4. Other lab findings
    1. GGT may also be increased in one third of patients
    2. Alkaline Phosphatase may increase up to 4 fold over normal range
  5. Liver Biopsy
    1. Indications (not indicated in typical Intrahepatic Cholestasis of Pregnancy)
      1. Jaundice without Pruritus
      2. Onset of symptoms before 20 weeks gestation
      3. Persistent lab abnormalities >8 weeks after delivery
    2. Findings consistent with Intrahepatic Cholestasis of Pregnancy
      1. Bile canaliculi widened with non-inflammatory centrilobular cholestasis
      2. Normal hepatic parenchyma
      3. Bile plugs in the hepatocytes
  • Management
  1. Exclude other causes of liver disease (see differential diagnosis as above)
  2. General measures
    1. Low Fat Diet
    2. Consider ParenteralVitamin K Replacement
    3. Ursodeoxycholic Acid (Ursodiol, UDCA)
      1. Dosing: 500 mg orally twice daily (or 15 mg/kg/day)
      2. Reduces symptoms, reduces Serum Bilirubin levels, and prolongs gestation
      3. Brouwers (2015) Am J Obstet Gynecol 212(1): 100.e1 [PubMed]
    4. Other Pruritus symptomatic management (adjunctive to Ursodeoxycholic Acid)
      1. Topical aqueous cream with 1% Menthol
      2. Oral Antihistamines for Pruritus
        1. Hydroxyzine (Atarax) 25 to 50 mg per day in divided doses
      3. Cholestyramine (Questran)
        1. Dosing: 8 to 16 mg orally per day (divided doses)
        2. Increases bile salt excretion
        3. Poorly tolerated (not palatable) and associated with Constipation
        4. Risks further fat soluble Vitamin Deficiency (especially Vitamin K)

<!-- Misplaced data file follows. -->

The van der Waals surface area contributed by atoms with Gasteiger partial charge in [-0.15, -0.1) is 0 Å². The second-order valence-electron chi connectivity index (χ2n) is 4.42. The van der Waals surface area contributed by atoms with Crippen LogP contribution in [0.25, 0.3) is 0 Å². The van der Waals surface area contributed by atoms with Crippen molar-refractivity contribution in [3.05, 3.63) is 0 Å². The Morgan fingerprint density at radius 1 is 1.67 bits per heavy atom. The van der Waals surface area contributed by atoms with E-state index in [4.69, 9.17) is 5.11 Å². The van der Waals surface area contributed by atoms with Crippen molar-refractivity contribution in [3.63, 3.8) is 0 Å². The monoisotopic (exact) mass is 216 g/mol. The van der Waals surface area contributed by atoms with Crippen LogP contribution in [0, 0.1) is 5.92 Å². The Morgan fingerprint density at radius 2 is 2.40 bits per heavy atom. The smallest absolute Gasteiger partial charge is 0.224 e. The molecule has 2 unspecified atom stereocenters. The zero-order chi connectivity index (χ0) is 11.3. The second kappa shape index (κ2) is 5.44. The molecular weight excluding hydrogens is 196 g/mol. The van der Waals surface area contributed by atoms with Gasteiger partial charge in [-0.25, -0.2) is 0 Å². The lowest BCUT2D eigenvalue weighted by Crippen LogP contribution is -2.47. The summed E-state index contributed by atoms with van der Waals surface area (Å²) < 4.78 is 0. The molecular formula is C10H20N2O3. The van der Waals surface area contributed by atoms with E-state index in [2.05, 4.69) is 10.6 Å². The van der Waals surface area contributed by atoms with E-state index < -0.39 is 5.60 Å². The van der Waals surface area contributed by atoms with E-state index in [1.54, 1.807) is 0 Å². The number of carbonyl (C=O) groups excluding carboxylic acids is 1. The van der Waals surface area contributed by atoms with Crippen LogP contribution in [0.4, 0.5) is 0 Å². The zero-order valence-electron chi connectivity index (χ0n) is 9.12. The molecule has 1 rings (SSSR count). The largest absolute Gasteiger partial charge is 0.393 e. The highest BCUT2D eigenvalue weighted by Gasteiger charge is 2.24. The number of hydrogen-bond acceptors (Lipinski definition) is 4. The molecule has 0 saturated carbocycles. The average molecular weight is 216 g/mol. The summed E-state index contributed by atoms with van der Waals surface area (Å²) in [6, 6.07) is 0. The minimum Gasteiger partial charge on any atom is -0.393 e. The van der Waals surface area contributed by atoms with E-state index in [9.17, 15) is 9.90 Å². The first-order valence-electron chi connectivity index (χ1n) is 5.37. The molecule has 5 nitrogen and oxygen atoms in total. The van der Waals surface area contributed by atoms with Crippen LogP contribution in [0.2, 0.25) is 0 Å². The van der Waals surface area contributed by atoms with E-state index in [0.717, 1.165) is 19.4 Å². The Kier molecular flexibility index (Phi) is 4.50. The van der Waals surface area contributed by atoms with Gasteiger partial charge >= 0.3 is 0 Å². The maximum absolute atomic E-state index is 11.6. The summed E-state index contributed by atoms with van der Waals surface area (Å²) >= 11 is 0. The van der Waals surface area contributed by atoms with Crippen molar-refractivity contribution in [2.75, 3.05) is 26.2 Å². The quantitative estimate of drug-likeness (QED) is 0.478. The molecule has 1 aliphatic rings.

1. Supplement Vitamin K 10 mg orally daily while using Cholestyramine
      4. S-Adenosyl-L-Methionine
        1. Dosing: 1000 mg orally daily
        2. Variable effects on Pruritus
  3. Lab monitoring (weekly after 30 weeks gestation)
    1. Liver Function Tests
    2. Serum bile acid levels
    3. Blood Clotting tests
  4. Consult maternal fetal medicine
    1. Increased antepartum observation for fetal well being
      1. Weekly Non-Stress Test, amniotic fluid volume and umbilical artery doppler
      2. Periodic Fetal Growth evaluation by Ultrasound starting at 30 weeks gestation
    2. Plan delivery by 35-37 weeks gestation based on Fetal Lung Maturity
  • Course
  1. Resolves with delivery (often within 48 hours, typically by 6 weeks postpartum)
  2. After resolution in Postpartum Period, patients may safely restart Oral Contraceptives
  • Complications
  1. Bilirubin is toxic to fetal cardiac cells, and causes Vasoconstriction of chorionic veins
  2. Fetal Adverse effects (primarily affecting morbidity and mortality of the fetus)
    1. Preterm delivery (44% of cases)
    2. Meconium-stained amniotic fluid (25 to 45% of cases)
    3. Fetal Distress (22% of cases)
    4. Intrauterine Fetal Demise (2% of cases)
    5. Fetal malformations and birthweight do not appear to increase with Intrahepatic Cholestasis of Pregnancy
    6. Fetal adverse effects increase with degree of bile acid accumulation
  3. Maternal Antepartum Adverse Effects
    1. Fat malabsorption
    2. Fat soluble Vitamin Deficiency
      1. Vitamin K Deficiency risks Coagulopathy and intrapartum and Postpartum Hemorrhage
  4. Maternal Postpartum Associated Conditions (increased longterm risk related to cholestasis predisposition)
    1. Gallstones
    2. Pancreatitis
    3. Cirrhosis